DAMIEN ALLEN: Now, if this comes back from the Supreme Court and the allowances that she can be considered an innocent infringer, we’re looking at a difference of $30,000 for the attested crime of copyright infringement to $6,600. Will this allow reverse judgments on other cases that are similar where somebody can go back and say this is the same situation, can we get the fee reduced?
KIWI CAMARA: Any case that’s still pending would, of course, get the benefit of the Supreme Court’s clarification of the law. But more importantly, what we’re trying to do in this case and in the other recording industry cases that we’re litigating is obtain legal rulings that make it clear that an industry can’t out and do something like this, where they sue end-users who are downloading things for personal use, you know, they’re not suing the Napster’s or Kazaa’s of the world, and just intimidate people with the fear of federal litigation into paying thousands of dollars to make the cases go away. So, our goal is to make that not a feasible option, and as you know, it started with the recording companies but now movies are the subject of a new round of litigation in Washington and around the country. Newspaper articles have triggered suits like this against people who post them on the web, and we just don’t think this is a good use of the federal courts, for people who generate content, who intimidate ordinary everyday Americans into paying thousands of dollars because they can’t afford to fight in court.
DAMIEN ALLEN: Now, is this any different, and the file sharing networks are set up so that you can share files between other computer users, you can grab music from them, they can grab pictures from you, grab music from you, whatever. Is this any different than, you live next door and you borrow a CD from me, technically, when you break it all down?
KIWI CAMARA: It is different from that situation because the music companies have never claimed that you can’t loan your CD or sell your CD to another person. But what it’s like, for example, people who made tapes off of music on the radio, that’s exactly like this and would also be infringement. Another example would be people who duplicate their CD’s and share those with a friend or relative. That would be a violation just the same way as the file sharing stuff is.
DAMIEN ALLEN: Now, none of these file sharing companies, Kazaa, Limewire, do any of these companies have any form of writ on their pages that say, “don’t do this”, this is illegal.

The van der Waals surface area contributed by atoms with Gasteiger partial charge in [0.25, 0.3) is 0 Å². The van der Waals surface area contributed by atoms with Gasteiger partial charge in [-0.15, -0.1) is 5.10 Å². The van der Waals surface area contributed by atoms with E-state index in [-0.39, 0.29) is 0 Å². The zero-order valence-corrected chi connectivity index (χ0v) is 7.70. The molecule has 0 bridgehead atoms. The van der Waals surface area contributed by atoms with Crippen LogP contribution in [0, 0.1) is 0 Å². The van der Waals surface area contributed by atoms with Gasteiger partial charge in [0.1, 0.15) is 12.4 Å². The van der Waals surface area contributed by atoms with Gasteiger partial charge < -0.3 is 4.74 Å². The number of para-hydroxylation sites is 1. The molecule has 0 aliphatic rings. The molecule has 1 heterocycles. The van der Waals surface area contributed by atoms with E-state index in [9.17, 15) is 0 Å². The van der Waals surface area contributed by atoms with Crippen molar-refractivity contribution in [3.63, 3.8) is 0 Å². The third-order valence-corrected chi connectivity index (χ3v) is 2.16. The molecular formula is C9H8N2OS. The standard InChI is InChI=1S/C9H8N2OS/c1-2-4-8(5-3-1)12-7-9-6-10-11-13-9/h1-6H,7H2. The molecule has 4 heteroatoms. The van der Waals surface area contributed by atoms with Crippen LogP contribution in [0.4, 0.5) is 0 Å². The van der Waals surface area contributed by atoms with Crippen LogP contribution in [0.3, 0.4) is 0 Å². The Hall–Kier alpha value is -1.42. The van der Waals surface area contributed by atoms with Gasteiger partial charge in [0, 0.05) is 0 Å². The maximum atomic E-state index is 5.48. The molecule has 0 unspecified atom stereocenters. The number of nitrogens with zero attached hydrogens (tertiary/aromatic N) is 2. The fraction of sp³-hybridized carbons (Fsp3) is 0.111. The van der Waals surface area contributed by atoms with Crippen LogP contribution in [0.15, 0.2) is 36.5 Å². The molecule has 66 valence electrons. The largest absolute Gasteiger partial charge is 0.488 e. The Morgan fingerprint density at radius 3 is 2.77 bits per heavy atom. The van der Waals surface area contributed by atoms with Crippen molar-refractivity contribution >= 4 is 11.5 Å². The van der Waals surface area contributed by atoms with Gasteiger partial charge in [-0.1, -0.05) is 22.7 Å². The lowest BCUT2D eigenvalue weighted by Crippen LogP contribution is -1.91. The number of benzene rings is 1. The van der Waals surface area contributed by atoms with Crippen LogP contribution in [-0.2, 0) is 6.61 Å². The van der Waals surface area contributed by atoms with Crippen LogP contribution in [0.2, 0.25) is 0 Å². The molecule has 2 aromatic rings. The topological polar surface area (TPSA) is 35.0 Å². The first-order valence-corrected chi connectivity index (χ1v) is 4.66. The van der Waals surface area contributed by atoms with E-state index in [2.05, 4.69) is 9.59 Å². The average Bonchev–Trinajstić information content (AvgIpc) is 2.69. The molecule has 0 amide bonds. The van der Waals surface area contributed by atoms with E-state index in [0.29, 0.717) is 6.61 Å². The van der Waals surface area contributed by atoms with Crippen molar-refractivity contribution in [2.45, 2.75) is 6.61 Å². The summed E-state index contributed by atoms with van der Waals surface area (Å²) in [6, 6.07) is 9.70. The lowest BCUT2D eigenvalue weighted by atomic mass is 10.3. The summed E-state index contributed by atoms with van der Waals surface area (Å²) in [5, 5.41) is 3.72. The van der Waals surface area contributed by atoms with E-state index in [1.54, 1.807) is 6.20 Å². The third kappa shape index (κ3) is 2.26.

KIWI CAMARA: I don’t know what they have now, but, of course, their testimony in this case is clear that no such notice was given to Whitney Harper and she wasn’t aware that this was illegal. She thought this was internet radio, like Pandora, which is perfectly legal and not a form of copyright infringement.
DAMIEN ALLEN: Kiwi, what are the conditions for filing this petition for writ of certiorari, and how long before you know if they’re going to hear this case?
KIWI CAMARA: Well, the Court grants petitions for certiorari in two such situations. One, when there is a split between the circuit courts of appeal, and second in cases of unusual national importance. And here, we think that both conditions are met. There is a split between the circuits because the 2nd Circuit in DC Comics held that only notice on the copy of the copyrighted work used to infringe prevents someone from becoming an innocent infringer. That is, they ruled for us. Whereas, in the 5th Circuit and Harper’s case, the court ruled against us and in favor of the recording companies, so there’s a split between the Courts of Appeals and that means the Supreme Court needs to take the case in order to resolve that disagreement between the Courts of Appeals. Second, we think it’s an issue of national importance because tens of thousands of these cases are going on around the country, and because it’s so expensive to litigate in federal courts, very few of these cases make their way to the Courts of Appeals, much less, to the Supreme Court. So, if the Supreme Court is going to give us any kind of ruling on ?fication campaign, then our case may be its only opportunity to do it. As far as when we hear, that depends on the Court. We’ll hear certainly sometime within the next year and probably sometime this fall.
DAMIEN ALLEN: Now, while all this is pending, is the judgment completely in limbo, does all process stop until the Supreme Court has gone over this writ to figure out what they’re going to do?
KIWI CAMARA: Yes
DAMIEN ALLEN: Well, thank you very much for joining us today, Kiwi, and discussing this case with us.
KIWI CAMARA: No problem. Glad to be here.
DAMIEN ALLEN: You’ve been listening to copyright law radio. My name is Damien Allen, everyone have a great afternoon.